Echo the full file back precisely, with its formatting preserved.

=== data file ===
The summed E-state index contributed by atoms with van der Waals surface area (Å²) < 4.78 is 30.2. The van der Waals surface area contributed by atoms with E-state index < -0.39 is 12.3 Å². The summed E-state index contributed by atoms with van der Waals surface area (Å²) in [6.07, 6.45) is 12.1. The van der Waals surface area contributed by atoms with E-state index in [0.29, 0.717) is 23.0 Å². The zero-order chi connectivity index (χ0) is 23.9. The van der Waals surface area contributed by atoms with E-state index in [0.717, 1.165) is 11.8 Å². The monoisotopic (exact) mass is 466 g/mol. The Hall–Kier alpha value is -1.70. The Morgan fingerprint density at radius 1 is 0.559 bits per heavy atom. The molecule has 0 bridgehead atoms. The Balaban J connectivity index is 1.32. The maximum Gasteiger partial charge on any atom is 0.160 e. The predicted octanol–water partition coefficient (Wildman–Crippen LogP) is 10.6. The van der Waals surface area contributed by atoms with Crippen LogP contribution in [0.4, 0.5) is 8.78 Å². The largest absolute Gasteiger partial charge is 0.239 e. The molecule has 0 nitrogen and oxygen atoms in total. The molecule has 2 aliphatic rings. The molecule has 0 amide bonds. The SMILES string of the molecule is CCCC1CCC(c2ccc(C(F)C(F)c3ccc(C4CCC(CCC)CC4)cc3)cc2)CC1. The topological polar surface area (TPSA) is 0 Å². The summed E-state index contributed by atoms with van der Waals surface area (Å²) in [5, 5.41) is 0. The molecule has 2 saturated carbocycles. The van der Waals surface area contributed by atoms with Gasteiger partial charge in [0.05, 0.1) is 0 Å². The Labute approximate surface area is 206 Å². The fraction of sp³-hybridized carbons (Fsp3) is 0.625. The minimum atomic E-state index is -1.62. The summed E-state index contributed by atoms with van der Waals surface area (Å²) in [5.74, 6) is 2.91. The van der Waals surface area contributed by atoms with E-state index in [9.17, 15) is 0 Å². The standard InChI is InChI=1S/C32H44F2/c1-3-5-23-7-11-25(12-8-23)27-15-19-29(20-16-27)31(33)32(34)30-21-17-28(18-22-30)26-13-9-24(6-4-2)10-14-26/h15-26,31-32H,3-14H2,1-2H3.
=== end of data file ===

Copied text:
The summed E-state index contributed by atoms with van der Waals surface area (Å²) < 4.78 is 30.2. The van der Waals surface area contributed by atoms with E-state index < -0.39 is 12.3 Å². The summed E-state index contributed by atoms with van der Waals surface area (Å²) in [6.07, 6.45) is 12.1. The van der Waals surface area contributed by atoms with E-state index in [0.29, 0.717) is 23.0 Å². The zero-order chi connectivity index (χ0) is 23.9. The van der Waals surface area contributed by atoms with E-state index in [0.717, 1.165) is 11.8 Å². The monoisotopic (exact) mass is 466 g/mol. The Hall–Kier alpha value is -1.70. The Morgan fingerprint density at radius 1 is 0.559 bits per heavy atom. The molecule has 0 bridgehead atoms. The Balaban J connectivity index is 1.32. The maximum Gasteiger partial charge on any atom is 0.160 e. The predicted octanol–water partition coefficient (Wildman–Crippen LogP) is 10.6. The van der Waals surface area contributed by atoms with Crippen LogP contribution in [0.4, 0.5) is 8.78 Å². The largest absolute Gasteiger partial charge is 0.239 e. The molecule has 0 nitrogen and oxygen atoms in total. The molecule has 2 aliphatic rings. The molecule has 0 amide bonds. The SMILES string of the molecule is CCCC1CCC(c2ccc(C(F)C(F)c3ccc(C4CCC(CCC)CC4)cc3)cc2)CC1. The topological polar surface area (TPSA) is 0 Å². The summed E-state index contributed by atoms with van der Waals surface area (Å²) in [5, 5.41) is 0. The molecule has 2 saturated carbocycles. The van der Waals surface area contributed by atoms with Gasteiger partial charge in [0.05, 0.1) is 0 Å². The Labute approximate surface area is 206 Å². The fraction of sp³-hybridized carbons (Fsp3) is 0.625. The minimum atomic E-state index is -1.62. The summed E-state index contributed by atoms with van der Waals surface area (Å²) in [5.74, 6) is 2.91. The van der Waals surface area contributed by atoms with E-state index in [9.17, 15) is 0 Å². The standard InChI is InChI=1S/C32H44F2/c1-3-5-23-7-11-25(12-8-23)27-15-19-29(20-16-27)31(33)32(34)30-21-17-28(18-22-30)26-13-9-24(6-4-2)10-14-26/h15-26,31-32H,3-14H2,1-2H3.